Or are they just very bad people, unworthy of analysis for they began beyond a cure?

    And our beloved people will just keep on dying by the same .

  3. I started a counselling course once & dropped out because everyone on it needed counselling. I assumed it was because everybody had huge issues that they’d signed up.
    At work I also came across students attracted to teaching or social work or psychology because they were needy. They were looking for something for themselves. At best it was a need to feel important in someone else’s life, at worst it was to exert power over other people.
    I often wanted to jump up and down shrieking “This is a job of work! It is not therapy! Your issues are not the focus of this!”
    But for the worst practitioners it always was all about THEM.
    There have always been abusers in the “caring” professions. That’s why it’s so important to have good insightful bosses, who value & encourage their good staff, and keep a beady weather eye out for bad practice.

    • It’s precisely because anybody offering counselling/psychotherapies needs to be fully aware of their own issues, that accrediting counselling bodies lay such stress upon reflective practice and reflective supervision. Which we know did not happen even at the minimum required levels in STATT.

      A good supervisor will challenge as well as support; their aim is to help you grow as a practitioner – pruning as well as watering. (Sloven seem to have just kept shovelling on an excess of manure.)

    • I agree. I supervise some students on placement and they tell me some horror stories about their courses. Typically, the course becomes a 7 hour therapy group and the theory and practice get sacrificed. This isn’t new. The diploma I did at the end of the 90s was just the same. You can’t blame the students. It’s lazy, self indulgent teaching. It means you end up with qualified counsellors who shouldn’t be let within a 100 mile radius of a client in crisis. Scary.

      • Sally permalink

        I am afraid that just about anybody can call themselves a counsellor on utterly minimal or Mickey Mouse training . The question is what are their qualifications and which professional bodies are they members of? (Eg counselling psychologist) Beware qualifications which sound most impressive but are actually a grand title attached to stuff all. I have met people setting themselves up as private counsellors on six weeks training. They were too self important and silly to realise that they were untrained and un qualified.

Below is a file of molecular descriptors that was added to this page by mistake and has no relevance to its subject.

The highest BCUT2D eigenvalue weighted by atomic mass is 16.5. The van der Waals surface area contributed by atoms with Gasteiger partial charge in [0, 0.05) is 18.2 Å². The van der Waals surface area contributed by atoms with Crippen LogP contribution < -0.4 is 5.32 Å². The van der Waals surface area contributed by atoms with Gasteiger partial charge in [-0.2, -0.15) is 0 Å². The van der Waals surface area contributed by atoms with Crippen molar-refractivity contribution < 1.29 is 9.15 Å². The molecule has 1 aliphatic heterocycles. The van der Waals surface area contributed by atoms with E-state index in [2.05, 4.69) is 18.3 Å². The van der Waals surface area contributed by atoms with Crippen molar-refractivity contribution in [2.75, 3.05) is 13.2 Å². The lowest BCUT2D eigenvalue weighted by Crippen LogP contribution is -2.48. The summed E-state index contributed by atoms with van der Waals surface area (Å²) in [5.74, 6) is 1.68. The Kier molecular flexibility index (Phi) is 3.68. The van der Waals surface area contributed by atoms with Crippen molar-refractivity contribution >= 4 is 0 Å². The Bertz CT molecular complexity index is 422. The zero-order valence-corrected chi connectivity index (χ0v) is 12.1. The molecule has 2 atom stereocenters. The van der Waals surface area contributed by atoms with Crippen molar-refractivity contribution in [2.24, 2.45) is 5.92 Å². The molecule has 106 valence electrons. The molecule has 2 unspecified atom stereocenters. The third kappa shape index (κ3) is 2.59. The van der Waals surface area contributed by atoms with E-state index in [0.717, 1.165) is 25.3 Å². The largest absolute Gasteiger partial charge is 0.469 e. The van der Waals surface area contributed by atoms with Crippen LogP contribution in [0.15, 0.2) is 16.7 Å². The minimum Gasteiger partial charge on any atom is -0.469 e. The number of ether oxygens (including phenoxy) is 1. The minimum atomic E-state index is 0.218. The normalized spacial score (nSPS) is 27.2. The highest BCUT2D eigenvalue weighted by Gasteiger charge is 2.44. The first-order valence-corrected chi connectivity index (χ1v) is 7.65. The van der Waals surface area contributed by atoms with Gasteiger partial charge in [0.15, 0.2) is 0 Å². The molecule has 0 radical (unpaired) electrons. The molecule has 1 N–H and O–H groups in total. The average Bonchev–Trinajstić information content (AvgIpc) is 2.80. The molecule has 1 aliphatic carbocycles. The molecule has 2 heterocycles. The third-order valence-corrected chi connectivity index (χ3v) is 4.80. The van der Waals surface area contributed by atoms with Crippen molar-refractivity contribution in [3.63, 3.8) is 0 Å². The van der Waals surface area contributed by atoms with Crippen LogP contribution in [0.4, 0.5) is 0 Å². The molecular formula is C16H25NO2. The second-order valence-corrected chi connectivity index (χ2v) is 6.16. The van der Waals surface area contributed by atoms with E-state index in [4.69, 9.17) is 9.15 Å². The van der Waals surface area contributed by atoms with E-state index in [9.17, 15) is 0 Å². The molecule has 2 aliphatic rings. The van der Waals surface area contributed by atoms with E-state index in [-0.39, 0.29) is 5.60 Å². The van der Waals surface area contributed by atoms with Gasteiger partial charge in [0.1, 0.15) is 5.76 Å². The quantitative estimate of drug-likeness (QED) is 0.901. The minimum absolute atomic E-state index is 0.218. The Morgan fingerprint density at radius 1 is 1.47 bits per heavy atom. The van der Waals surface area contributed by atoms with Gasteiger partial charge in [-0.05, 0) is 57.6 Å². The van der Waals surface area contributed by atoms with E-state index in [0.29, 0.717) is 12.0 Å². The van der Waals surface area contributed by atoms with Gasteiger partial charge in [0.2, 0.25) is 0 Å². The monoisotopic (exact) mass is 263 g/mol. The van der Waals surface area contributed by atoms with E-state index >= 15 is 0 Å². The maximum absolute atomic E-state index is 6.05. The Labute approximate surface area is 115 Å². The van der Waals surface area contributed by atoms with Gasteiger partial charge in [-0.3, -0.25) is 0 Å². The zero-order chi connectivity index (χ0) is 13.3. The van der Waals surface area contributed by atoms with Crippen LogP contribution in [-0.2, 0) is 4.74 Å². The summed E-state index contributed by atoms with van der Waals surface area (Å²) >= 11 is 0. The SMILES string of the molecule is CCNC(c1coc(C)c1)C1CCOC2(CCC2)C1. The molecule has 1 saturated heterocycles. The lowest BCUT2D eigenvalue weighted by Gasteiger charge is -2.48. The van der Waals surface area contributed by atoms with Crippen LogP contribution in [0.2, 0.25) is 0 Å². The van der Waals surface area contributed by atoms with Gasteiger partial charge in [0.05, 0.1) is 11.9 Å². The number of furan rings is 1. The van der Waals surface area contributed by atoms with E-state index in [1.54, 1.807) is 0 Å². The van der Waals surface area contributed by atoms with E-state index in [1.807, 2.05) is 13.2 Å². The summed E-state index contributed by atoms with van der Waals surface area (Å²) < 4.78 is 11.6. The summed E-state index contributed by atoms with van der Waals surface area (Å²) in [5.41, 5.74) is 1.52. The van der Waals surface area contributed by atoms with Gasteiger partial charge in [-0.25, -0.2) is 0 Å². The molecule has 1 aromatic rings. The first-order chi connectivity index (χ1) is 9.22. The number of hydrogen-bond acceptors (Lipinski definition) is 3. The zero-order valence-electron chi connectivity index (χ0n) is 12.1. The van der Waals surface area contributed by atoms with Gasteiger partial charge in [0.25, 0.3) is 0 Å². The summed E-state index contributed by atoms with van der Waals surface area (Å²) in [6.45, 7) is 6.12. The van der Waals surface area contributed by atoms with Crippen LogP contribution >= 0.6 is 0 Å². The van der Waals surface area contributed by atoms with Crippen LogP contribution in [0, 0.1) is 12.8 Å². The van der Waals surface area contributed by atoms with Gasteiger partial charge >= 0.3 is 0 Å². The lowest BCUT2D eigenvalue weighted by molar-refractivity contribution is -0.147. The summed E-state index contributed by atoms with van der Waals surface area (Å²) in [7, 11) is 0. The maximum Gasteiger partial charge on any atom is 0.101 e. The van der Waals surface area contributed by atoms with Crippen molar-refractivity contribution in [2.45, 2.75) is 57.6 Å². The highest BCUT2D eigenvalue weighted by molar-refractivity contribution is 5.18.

Ben Goldacre’s test iof hooky qualifications was if the grand-sounding establishment would accept his dead cat as a member for a fee ,paperwork and bunch of unchecked assertions. Many did! She has a lot of qualifications.
        Crap qualifications mean there is no continuing professional development and no reputable clinical supervision.
        I also did counselling training at the tail end of the dark days of counselling-crummy encounter group style self indulgent tosh. There are still awful courses run by terrible frauds who have no idea of good ethical counselling skills and practice but have a yearning to have authority professional standing without all those nasty years of training and be a bit of a guru.
        My impression with Sloven was that there was minimal clinical supervision. A supervisor outranks you. It’s your job to work with them. They are accountable for your work. A good supervisor would have lept on the Dr’s sustained condemnation of Sara as, and the very least un professional and demanded this be addressed.

  4. I’ve only been following this case from afar (albeit with shock and horror), so am
    not clear on all the detail. But, even if there were issues between LB’s family and the professionals and staff, surely that is irrelevant to the case in question? – a vulnerable person with epilepsy should NEVER be left unsupervised in the bath. In terms of investigating this tragic death, nothing else should be considered. By making it personal, the professionals are just trying to shift the blame.

    • Lizzie D permalink

      The only thing surprising about that is that they haven;t quite succeeded. Blaming, silencing and judging parents is built into the whole edifice. It is so easy! HIs mother said he had had a fit? What do mothers know! I had years and years of that, and it is beyond terrifying.

      Very sad to read in her latest post that even someone as courageous and determined as Sara is questioning whether trying to protect Connor backfired. Those who knew better and let him drown never seem to question their behaviour.

      We had a lovely carer, for several years. Ideally suited to care. She studied for a professional qualification, and now has a job in a Social Services Department. I was gobsmacked when she explained some of the pressures on her in her new job to hear her tell me “Of course, the parents are the problem…”